Consuming something is easier than creating it. Reading is easier than writing a book. Watching is easier than producing a video. Listening to a piece of music is easier than producing it. But technology is turning this reality into an obsolete one. Technology is bringing the common tools of creation to people using which they can create things as easily as they consume.

Today some of the YouTube videos are viewed multiple billions of times, far more than any blockbuster Hollywood movie. You have the power to create (often out of using just the free resources) and challenge some of the established creators in this world.

6. The Big Picture: On the Origins of Life, Meaning, and the Universe Itself by Sean Carroll

It is a good summary of most of the scientific wisdom humanity has built until 2016. Sean Carroll explains what we definitely know in science today, and using that information, what we can understand about life and its meaning.

Key Idea:

There are only four fundamental forces in nature – gravitational force, electromagnetic force, strong nuclear, and weak nuclear forces. There are no other forces in this known universe apart from these.

It is definitely not possible to bend spoons using your thought experiments or any such magic without using any of these four forces.  It’s time to get rid of all the apprehensions and baseless beliefs humanity has carried so far.


7. Automate This: How Algorithms Took Over Our Markets, Our Jobs, and the World by Christopher Steiner

It’s an interesting book that explains how much of our daily life is actually driven by algorithms running on various computing devices across the world. We think we are rational people making our own choices. But our choices are influenced and even driven by algorithms designed by someone else.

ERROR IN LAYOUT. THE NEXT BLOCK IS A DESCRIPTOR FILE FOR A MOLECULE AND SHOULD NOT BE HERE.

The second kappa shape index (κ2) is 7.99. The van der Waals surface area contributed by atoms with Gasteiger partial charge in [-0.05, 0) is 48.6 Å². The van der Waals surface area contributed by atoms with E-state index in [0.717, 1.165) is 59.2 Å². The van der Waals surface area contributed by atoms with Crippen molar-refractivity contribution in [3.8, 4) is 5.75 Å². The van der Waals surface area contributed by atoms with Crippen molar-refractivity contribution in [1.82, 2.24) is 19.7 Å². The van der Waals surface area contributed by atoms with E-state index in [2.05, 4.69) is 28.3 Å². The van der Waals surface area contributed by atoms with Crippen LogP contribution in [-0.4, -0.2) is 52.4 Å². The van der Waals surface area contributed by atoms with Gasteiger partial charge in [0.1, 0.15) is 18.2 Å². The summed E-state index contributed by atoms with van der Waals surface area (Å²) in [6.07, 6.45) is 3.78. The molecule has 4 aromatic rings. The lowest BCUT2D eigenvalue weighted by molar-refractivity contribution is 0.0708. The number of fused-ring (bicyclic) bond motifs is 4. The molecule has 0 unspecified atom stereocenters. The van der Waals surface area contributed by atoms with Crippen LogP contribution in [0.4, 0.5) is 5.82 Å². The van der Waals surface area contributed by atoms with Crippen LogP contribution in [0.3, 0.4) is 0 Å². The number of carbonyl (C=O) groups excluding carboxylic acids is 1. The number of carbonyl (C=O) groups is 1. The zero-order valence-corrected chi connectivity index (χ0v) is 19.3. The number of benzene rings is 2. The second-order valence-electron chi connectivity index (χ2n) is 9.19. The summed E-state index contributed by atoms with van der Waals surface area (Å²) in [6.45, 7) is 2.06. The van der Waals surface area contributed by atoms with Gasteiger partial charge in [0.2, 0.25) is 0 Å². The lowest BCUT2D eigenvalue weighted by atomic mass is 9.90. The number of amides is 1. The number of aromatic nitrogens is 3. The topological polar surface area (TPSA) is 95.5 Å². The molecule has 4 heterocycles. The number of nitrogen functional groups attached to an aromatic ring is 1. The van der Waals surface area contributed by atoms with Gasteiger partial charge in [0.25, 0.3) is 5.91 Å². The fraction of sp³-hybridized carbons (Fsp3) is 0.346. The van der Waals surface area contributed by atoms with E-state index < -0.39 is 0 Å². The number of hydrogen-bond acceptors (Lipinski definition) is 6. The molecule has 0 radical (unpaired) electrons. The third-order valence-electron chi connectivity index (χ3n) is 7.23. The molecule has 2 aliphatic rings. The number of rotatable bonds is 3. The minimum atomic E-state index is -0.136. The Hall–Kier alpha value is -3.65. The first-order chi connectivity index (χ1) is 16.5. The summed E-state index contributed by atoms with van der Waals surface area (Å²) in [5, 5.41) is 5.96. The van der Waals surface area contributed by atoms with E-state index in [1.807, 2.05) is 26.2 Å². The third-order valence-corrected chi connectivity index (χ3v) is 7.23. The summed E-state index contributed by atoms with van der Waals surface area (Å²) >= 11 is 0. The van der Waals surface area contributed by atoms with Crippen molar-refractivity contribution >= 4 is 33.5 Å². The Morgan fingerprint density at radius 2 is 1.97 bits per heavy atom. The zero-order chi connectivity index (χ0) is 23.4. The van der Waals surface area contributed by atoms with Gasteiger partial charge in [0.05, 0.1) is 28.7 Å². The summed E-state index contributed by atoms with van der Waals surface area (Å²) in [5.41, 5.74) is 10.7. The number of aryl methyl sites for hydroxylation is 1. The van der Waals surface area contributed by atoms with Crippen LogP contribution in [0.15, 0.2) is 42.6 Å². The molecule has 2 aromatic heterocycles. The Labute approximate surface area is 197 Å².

Key Idea:

What we see online is what we were designed to see. You make your options based on what feed you see on your social media channels and search results from google, often not being aware that what is exposed to you was actually designed by someone (probably) with a selfish motivation.

Understand the fact that there may be a different story outside of what you see, browse, and purchase. Realizing this will be very useful when you need to make big decisions.


8. How to Talk to Anyone: 92 Little Tricks for Big Success in Relationships by Leil Lowndes

I knew I was not good at making a great impression at the first meeting. But I thought that’s how I was until I read this book. Later I could remember and relate why so many influential people behave exactly the same way in a given situation, as the author explains in this book. It’s a science and influential people must have understood or learned along their way to success.

Key Idea: 

Building relationships or impressing others is all about putting yourself in other’s shoes. You never get it perfect. It needs learning and practice throughout your life.

Learn each technique given in this book, one at a time, and practice it to make yourself likable.


9. The 22 Immutable Laws of Marketing: Violate Them at Your Own Risk! by Al Ries and Jack Trout